According to popular opinion, the story of Gideon testing God with his fleece is a pattern for us to follow in discerning the will of God for our lives. In order for us to determine what God would have us do in a particular situation, we need to test him and seek a sign from him. But upon closer inspection, Gideon’s testing of God only shows his glaring lack of trust in God and his word.
Context is the Key
In order to understand the story of Gideon correctly, we need to remember the three rules of Bible study: context, context, context. In this case, the first and most obvious clue is that this story happens during the time when Israel was ruled by Judges. This was a time when Israel forgot God (Jdg. 2:10) , “did what was evil in the sight of the Lord” (v. 11), and “did what was right in their own eyes”(21:25). So, looking to the book of Judges for good, spiritual role models is probably not the best idea, since the majority of the book (with a few exceptions) is designed to show us how not to live.
In the immediate context, we see that Gideon is hesitant and doubtful right from the start. First, he blames God for Israel’s condition and doesn’t believe God is with him (Jdg. 6:11-13); second, he doubts his own ability to be used by God (6:14-16); and third, he then tests God by asking him for a sign (6:17-18). While it’s true that Moses doubted his ability as well (Ex. 3:11), Gideon’s case is quite different. Moses is worried that the people won’t believe him, so God gives him signs (Ex. 4:1-9). Gideon, however, doesn’t believe God himself and dares to demand signs from God, as if God’s word to him wasn’t enough.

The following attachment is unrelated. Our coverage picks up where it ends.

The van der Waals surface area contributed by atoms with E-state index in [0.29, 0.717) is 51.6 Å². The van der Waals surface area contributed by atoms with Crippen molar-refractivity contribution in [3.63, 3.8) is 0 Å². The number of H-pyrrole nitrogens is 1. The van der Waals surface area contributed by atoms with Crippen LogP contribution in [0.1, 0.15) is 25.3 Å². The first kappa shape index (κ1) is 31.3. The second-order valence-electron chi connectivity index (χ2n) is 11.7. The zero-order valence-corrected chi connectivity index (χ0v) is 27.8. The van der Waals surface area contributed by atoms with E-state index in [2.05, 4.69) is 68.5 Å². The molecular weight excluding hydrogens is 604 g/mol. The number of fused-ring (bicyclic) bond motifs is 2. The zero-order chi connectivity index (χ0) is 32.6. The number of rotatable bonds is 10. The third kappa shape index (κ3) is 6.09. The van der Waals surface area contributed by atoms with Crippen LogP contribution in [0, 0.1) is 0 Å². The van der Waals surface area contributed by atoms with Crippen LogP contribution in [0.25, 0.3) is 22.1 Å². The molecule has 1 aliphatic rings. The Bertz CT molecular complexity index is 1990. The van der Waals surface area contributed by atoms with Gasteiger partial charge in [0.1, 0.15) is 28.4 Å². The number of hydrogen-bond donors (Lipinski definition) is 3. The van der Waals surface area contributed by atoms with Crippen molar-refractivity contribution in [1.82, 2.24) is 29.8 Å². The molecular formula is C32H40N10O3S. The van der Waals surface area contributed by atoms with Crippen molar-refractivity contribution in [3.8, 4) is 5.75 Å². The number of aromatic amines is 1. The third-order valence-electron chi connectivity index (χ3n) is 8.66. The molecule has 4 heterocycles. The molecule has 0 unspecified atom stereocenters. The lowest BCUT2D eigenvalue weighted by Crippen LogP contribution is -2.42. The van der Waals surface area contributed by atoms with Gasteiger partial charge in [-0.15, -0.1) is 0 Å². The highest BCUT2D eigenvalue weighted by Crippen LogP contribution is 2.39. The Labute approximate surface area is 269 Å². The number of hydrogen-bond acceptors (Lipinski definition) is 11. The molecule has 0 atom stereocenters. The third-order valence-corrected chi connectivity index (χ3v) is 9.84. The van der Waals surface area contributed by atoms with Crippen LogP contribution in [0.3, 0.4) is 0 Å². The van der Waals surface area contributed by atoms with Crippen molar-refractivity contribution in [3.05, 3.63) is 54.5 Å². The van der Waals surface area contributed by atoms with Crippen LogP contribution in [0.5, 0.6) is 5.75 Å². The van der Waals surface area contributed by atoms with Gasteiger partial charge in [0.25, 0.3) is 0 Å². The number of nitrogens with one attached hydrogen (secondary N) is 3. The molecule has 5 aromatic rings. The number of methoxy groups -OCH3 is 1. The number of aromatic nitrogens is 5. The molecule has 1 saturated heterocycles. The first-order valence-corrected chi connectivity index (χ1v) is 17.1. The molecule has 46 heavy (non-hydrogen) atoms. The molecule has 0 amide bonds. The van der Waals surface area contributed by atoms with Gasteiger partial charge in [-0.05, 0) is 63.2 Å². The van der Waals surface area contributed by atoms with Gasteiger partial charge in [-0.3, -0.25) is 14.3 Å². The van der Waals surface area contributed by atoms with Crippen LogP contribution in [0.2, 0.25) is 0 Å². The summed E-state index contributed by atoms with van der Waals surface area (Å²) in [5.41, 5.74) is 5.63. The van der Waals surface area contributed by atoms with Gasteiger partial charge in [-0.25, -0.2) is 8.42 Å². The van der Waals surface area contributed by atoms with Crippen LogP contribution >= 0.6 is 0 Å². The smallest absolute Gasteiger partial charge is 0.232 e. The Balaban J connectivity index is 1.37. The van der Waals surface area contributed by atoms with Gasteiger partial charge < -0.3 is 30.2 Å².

The Fleece: A Test of Hesitation and Unbelief
Gideon’s lack of trust in Yahweh continues up until the famous story of his testing God with a fleece. Gideon has already seen God cause fire to spring up out of a rock to consume his offering (6:19-24); he has just been filled with the Spirit of God and has an army gathered around him (6:33-35); yet he persists in doubting God, which leads to him test God with a fleece (6:36-37). And after God graciously and patiently responds to Gideon’s foolish request by super-saturating the fleece with water, Gideon is bold enough to ask for yet another sign, to which God, again, freely obliges (6:39-40).
But here’s where the popular interpretation of this story breaks down: Gideon is not attempting to find God’s will; Gideon already clearly knows the will of God for his life. In Judges 6:16 God makes it plain for him, “I will be with you, and you shall strike the Midianites as one man.” So, Gideon’s fleeces were not an attempt to discover God’s will, but an attempt to test God because he didn’t trust him. Daniel Block writes,
The request for signs is not a sign of faith but of unbelief. Despite being clear about the will of God, being empowered by the Spirit of God, and being confirmed as a divinely chosen leader by the overwhelming response of his countrymen to his own summons to battle, he uses every means available to try to get out of the mission to which he has been called.1
So, if Gideon displays hesitant obedience and a lack of faith, what are we supposed to learn from him, and how are we to apply this to our lives?
The Real Hero of the Story